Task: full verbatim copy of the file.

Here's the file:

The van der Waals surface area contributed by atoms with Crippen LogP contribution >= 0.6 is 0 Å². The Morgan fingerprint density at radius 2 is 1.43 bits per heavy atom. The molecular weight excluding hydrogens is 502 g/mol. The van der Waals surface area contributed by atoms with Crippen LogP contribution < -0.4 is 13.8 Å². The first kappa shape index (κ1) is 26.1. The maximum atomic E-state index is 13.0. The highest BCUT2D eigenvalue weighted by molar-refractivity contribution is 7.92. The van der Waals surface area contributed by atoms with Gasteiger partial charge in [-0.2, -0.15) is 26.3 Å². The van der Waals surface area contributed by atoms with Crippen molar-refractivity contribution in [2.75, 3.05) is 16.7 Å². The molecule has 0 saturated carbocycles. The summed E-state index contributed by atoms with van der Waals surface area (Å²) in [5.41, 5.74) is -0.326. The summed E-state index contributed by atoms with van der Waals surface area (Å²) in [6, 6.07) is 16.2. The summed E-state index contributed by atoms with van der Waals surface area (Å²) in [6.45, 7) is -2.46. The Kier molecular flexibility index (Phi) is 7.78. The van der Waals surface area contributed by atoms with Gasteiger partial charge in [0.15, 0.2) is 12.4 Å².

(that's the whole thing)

The van der Waals surface area contributed by atoms with Crippen LogP contribution >= 0.6 is 0 Å². The Morgan fingerprint density at radius 2 is 1.43 bits per heavy atom. The molecular weight excluding hydrogens is 502 g/mol. The van der Waals surface area contributed by atoms with Crippen LogP contribution < -0.4 is 13.8 Å². The first kappa shape index (κ1) is 26.1. The maximum atomic E-state index is 13.0. The highest BCUT2D eigenvalue weighted by molar-refractivity contribution is 7.92. The van der Waals surface area contributed by atoms with Gasteiger partial charge in [-0.2, -0.15) is 26.3 Å². The van der Waals surface area contributed by atoms with Crippen molar-refractivity contribution in [2.75, 3.05) is 16.7 Å². The molecule has 0 saturated carbocycles. The summed E-state index contributed by atoms with van der Waals surface area (Å²) in [5.41, 5.74) is -0.326. The summed E-state index contributed by atoms with van der Waals surface area (Å²) in [6, 6.07) is 16.2. The summed E-state index contributed by atoms with van der Waals surface area (Å²) in [6.45, 7) is -2.46. The Kier molecular flexibility index (Phi) is 7.78. The van der Waals surface area contributed by atoms with Gasteiger partial charge in [0.15, 0.2) is 12.4 Å².